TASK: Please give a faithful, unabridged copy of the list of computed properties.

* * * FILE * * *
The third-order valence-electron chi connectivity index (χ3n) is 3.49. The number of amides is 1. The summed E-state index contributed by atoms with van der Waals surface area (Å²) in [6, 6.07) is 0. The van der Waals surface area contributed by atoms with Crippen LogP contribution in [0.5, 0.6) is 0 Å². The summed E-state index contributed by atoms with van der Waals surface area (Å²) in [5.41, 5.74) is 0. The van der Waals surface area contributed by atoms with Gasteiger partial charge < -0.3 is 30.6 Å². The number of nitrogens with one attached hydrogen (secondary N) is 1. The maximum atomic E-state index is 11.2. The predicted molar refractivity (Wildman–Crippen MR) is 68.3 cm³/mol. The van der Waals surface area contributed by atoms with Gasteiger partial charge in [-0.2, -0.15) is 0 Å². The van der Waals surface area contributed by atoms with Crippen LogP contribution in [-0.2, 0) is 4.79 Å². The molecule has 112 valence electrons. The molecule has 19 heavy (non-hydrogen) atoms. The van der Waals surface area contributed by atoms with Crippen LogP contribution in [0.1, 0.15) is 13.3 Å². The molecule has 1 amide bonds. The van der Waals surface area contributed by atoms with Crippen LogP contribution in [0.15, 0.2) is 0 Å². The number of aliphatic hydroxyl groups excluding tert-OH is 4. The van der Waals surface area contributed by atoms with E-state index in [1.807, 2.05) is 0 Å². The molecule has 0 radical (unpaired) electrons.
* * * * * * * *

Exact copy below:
The third-order valence-electron chi connectivity index (χ3n) is 3.49. The number of amides is 1. The summed E-state index contributed by atoms with van der Waals surface area (Å²) in [6, 6.07) is 0. The van der Waals surface area contributed by atoms with Crippen LogP contribution in [0.5, 0.6) is 0 Å². The summed E-state index contributed by atoms with van der Waals surface area (Å²) in [5.41, 5.74) is 0. The van der Waals surface area contributed by atoms with Gasteiger partial charge < -0.3 is 30.6 Å². The number of nitrogens with one attached hydrogen (secondary N) is 1. The maximum atomic E-state index is 11.2. The predicted molar refractivity (Wildman–Crippen MR) is 68.3 cm³/mol. The van der Waals surface area contributed by atoms with Gasteiger partial charge in [-0.2, -0.15) is 0 Å². The van der Waals surface area contributed by atoms with Crippen LogP contribution in [-0.2, 0) is 4.79 Å². The molecule has 112 valence electrons. The molecule has 19 heavy (non-hydrogen) atoms. The van der Waals surface area contributed by atoms with Crippen LogP contribution in [0.1, 0.15) is 13.3 Å². The molecule has 1 amide bonds. The van der Waals surface area contributed by atoms with Crippen LogP contribution in [0.15, 0.2) is 0 Å². The number of aliphatic hydroxyl groups excluding tert-OH is 4. The van der Waals surface area contributed by atoms with E-state index in [1.807, 2.05) is 0 Å². The molecule has 0 radical (unpaired) electrons.